Yesterday morning, as I was on my way out to the calf ranch, I saw the air was filled with smoke. The closer I drove toward the smoke, the more I could see. I soon realized that it was a hay barn at a local dairy farm that was on fire. Now, the structure itself was not in flames, but all of the hay inside of the structure was in flames. I saw a man on a fork lift speedily driving into the flames, trying to remove bales of hay from the fiery barn. Now, I’m assuming that the man on the fork lift was the dairy farmer himself, and he was risking his life to try to prevent the fire from spreading. Just an assumption, though.
About 7 hours later, I was heading back into town with my mom. We drove past the dairy that was on fire earlier that morning, and guess what? The hay in the barn was still burning. The fire did not appear to have gotten worse, but it did not appear to have gotten any better either. At this point, I was confused. Why weren’t there any fire trucks out there? How was this fire still burning with so much gusto? So, I asked the better learned country girl out of the both of us: Mom.
Mom told me that there were no fire trucks out there because hay fires are really hard to contain. Hay fires spread very quickly. The best thing to do for a hay fire is to protect what is surrounding the fire and try to contain what can be contained, but whatever is already in flames, usually needs to just let the fire run its course. So, because hay barn fires can spread so rapidly, by the time the fire department arrives at the scene of the fire, many times the hay barn itself is already at a total loss.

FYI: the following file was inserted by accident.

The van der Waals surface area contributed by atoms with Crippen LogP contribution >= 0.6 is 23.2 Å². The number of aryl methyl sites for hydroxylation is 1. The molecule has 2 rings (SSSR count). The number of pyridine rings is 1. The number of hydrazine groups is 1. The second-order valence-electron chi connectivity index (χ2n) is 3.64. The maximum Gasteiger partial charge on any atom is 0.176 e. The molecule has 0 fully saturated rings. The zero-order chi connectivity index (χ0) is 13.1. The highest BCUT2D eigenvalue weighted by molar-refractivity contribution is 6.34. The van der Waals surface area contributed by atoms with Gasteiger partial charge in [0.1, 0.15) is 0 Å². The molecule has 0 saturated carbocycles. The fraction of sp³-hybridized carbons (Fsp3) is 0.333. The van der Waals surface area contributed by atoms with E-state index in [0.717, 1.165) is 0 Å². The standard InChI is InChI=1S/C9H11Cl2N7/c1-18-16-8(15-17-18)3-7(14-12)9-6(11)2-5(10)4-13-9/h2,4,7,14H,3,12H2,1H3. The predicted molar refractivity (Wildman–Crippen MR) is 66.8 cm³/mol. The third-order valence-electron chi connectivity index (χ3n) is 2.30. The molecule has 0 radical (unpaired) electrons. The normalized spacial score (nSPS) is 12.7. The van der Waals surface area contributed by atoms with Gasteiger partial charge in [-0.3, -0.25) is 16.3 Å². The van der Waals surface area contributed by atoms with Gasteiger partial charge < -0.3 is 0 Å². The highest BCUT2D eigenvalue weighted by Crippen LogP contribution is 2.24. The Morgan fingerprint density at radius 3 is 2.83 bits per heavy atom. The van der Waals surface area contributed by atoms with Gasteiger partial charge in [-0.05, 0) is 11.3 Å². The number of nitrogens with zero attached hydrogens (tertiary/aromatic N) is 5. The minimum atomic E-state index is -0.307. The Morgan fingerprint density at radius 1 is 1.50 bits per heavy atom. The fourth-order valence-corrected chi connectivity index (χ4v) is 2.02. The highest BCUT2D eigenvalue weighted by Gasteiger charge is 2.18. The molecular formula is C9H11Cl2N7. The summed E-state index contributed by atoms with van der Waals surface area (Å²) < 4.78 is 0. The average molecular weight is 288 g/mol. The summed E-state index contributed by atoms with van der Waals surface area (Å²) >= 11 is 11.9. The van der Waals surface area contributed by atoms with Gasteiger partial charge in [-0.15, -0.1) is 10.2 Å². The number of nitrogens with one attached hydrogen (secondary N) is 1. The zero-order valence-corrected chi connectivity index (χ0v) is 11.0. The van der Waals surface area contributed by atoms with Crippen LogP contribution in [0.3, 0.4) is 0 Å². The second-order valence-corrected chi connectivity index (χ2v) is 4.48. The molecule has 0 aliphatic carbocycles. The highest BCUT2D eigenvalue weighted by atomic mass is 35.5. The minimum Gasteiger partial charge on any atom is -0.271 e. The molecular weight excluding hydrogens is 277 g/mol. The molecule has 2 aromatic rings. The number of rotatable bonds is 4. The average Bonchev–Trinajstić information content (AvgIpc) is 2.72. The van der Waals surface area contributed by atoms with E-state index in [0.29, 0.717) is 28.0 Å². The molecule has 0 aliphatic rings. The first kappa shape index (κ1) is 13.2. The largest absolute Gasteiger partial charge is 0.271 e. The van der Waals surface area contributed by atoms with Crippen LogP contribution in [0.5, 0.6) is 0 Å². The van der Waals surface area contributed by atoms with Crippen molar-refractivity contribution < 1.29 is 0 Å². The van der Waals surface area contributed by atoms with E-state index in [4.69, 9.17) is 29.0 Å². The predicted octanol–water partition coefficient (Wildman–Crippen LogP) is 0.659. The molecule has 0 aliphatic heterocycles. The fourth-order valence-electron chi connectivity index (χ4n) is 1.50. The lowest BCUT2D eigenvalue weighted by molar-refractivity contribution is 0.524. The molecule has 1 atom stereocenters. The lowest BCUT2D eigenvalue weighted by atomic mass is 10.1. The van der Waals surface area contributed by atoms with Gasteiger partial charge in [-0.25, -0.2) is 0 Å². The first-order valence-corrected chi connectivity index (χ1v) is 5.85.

Why do hay fires spread so quickly? Hay is basically made up of dried forage grasses. Dried grasses usually have a tendency to catch on fire pretty fast. Makes sense, right?
I think what blew my mind the most about hay fires, is what my mom told me about one of the possible causes of hay fires. The most common way that a hay fire starts is when hay is stored while it is still damp or “green.” Ok, are you tracking with me? Hay fires are caused by hay being too damp! The last time I checked, water & fire didn’t go together.
When we purchase hay at the calf ranch, my grandpa and another man who buys hay for us, always test the hay with this probe-type of thing, it looks kind of like a probe, in order to test the moisture content of hay before they purchase it. I always wondered what they were testing for, and now I know!
So anyway, I never knew any of those crazy facts about Hay Barn Fires & I was so intrigued by everything that my mom told me, I figured I’d share it with all of you!